Xie Molin Solo Exhibition
Beijing Commune (798 Art Factory, 4 Jiuxianqiao Road, Chaoyang, Beijing). Sept 1 – Oct 13, 2012.
These machinic paintings by Xie Molin began with the purchase of two saws from a hardware shop. Years later, they hang in the gallery — paint as refined as the metal objects that seeded the idea. The works employ a machine specially conceived by the artist. Each time, a designis programmedinto a computer along the axes X, Y and Z (this was also the title of Xie’s first solo exhibition last year), and a toothed arm moves in accordance across the liquid surface of the paint, ploughing and pressing it into a surface of pattern which might expand or contract in crossing waves, ripples or geometric furrows.
“Painting”: a word wherein the all-important suffix creates a verb from a noun, or, equally, where a substance begets an object — from paint, a “painting.” Xie Molin has remarked that people say painting is long dead. The conventional verb may be, perhaps, but not the nominal object, as his works prove. One wonders what Greenberg might have said. Such linguistic twists might seem superfluous, but that these works are less acts of “painting”, somehow, than simply paint — heightened, realised — and less “created” (in the traditional sense of artistic expression), than made, is important. For they are so much about the consistency and behaviour of a substance, almost to the point being existential. They are also completely refined; for each work on the gallery wall, there may be as many as ten rejects of that same work left on the studio floor because they are not perfect. It is like quality control, and only the approved object is released into circulation.
This solo exhibition at Beijing Commune is a memorable and absorbing experience. The best works are the large monochrome pieces in which named perception — the gaze or glance — somehow dissolves amongst a myriad of lines and the play of light. The white work “Gradation No. 3” (2012), for example, achieves a skilful tension between satisfaction and confusion, as if combining the primal sensation of clearly seeing the line of a horizon, and the compulsion to stare at an optical illusion. Less affecting are the two smaller works in which the mixture of colours and comparatively heavy texture show how fine-tuned the exercise needs to be to succeed.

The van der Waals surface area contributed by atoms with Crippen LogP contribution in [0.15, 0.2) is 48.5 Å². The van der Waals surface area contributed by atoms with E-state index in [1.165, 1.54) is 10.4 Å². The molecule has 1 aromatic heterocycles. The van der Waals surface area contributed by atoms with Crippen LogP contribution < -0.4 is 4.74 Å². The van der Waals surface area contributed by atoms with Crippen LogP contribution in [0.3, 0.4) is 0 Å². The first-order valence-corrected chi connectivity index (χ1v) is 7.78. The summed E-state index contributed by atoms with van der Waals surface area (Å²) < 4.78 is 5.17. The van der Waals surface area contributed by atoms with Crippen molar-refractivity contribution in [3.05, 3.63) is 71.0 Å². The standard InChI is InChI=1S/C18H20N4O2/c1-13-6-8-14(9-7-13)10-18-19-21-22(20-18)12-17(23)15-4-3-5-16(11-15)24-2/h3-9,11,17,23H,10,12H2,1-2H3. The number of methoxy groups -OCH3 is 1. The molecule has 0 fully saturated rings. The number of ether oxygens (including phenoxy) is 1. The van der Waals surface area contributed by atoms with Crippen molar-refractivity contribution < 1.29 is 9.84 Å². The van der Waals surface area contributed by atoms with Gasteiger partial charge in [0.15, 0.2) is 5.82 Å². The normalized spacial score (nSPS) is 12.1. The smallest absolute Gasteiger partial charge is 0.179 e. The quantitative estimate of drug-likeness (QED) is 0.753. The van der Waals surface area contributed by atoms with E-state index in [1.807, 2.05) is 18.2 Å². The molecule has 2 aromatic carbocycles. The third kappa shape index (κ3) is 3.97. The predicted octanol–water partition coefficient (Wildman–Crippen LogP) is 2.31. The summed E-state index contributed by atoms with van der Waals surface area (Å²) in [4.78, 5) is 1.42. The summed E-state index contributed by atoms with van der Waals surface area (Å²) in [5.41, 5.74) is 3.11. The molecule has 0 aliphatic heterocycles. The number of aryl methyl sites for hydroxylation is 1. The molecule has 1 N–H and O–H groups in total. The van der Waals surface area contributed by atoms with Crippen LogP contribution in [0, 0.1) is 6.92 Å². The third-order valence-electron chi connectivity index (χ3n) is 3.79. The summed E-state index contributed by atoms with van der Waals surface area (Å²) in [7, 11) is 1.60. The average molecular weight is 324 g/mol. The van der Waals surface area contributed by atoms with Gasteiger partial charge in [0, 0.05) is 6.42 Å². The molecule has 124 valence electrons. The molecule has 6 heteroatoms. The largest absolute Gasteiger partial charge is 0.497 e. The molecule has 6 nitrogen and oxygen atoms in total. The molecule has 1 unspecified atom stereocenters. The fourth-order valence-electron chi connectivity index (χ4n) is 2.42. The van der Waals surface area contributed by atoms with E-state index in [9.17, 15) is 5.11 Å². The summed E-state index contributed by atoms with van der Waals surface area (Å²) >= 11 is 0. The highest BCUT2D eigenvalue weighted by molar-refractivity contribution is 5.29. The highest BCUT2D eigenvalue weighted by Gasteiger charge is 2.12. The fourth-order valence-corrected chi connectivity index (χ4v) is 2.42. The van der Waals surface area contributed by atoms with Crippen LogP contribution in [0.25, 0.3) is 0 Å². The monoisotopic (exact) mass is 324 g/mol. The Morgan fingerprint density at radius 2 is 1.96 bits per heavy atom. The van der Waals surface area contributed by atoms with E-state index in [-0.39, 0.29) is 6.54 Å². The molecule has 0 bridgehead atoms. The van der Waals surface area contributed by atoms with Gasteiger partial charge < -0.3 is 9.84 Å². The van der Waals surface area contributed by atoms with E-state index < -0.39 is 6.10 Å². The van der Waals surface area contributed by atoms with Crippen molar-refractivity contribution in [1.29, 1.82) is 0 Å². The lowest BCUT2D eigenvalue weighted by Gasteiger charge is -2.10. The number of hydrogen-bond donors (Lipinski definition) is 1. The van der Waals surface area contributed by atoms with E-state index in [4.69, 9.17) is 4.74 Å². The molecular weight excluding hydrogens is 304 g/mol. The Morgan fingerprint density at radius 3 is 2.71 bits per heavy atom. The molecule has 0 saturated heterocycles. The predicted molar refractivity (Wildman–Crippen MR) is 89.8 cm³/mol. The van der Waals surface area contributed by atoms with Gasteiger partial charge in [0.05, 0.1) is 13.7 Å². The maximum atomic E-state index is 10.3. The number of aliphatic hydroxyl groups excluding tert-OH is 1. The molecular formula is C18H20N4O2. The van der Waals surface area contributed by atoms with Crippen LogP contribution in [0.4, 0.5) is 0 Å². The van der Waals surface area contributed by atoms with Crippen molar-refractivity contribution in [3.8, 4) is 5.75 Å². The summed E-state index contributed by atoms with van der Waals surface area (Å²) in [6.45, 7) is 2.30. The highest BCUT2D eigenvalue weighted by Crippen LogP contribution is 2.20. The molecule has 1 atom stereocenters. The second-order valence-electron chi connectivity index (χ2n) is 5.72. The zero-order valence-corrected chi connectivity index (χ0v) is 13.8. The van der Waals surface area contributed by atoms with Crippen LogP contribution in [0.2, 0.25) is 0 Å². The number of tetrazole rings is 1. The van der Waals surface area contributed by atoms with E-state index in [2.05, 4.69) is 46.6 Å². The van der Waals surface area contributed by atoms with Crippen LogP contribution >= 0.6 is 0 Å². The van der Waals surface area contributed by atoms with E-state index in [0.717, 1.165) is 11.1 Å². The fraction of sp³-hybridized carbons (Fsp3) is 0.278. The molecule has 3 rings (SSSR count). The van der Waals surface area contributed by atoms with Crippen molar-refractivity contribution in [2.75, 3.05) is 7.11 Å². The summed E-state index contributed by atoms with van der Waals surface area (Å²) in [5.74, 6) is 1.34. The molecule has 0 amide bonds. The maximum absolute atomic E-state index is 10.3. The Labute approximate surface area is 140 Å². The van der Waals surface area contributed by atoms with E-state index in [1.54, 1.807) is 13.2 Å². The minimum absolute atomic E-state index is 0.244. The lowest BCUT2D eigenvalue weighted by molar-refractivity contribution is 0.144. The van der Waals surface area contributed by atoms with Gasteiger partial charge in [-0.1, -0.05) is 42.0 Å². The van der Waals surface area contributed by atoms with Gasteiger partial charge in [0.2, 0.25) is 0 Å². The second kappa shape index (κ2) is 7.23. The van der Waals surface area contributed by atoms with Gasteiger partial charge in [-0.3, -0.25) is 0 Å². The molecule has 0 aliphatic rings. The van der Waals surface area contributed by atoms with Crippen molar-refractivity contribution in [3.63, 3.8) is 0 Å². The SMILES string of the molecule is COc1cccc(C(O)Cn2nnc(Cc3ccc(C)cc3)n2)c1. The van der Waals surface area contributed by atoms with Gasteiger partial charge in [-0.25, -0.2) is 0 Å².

But whilst one can emphasise the abstraction, machine-ism and qualitative refinement of these paintings, they finally impart a humanistic aura. This is not connected with the socio-political theme which Xie claims for some of the new works. In “The Confident Yellow” (2012), for example, he asserts a positive hue — as yellow has always been in China, clothing the Emperors — in comparison with the historical labelling by outsiders of “yellow” Chinese skin. The nature of the paintings somehow precludes such an overtone — its expansive concern fails to gel with the substance and surface-orientated focus of the work. Instead, humanistic value lies in the fulfilment of making such works of art, of deigning their patterns, in judging the success of each manifestation, and in governing the process by which they come into being before sanctioning their display. In such making is indicated an arrival, the journey to which has been conceived and controlled entirely by the artist, and in a way that feels more powerful than what is present in painterly art works. After such an exercise, one wonders indeed what the next move in Xie Molin’s practice will be — how, beyond the variation of pattern, colour and shape, this line of work will evolve.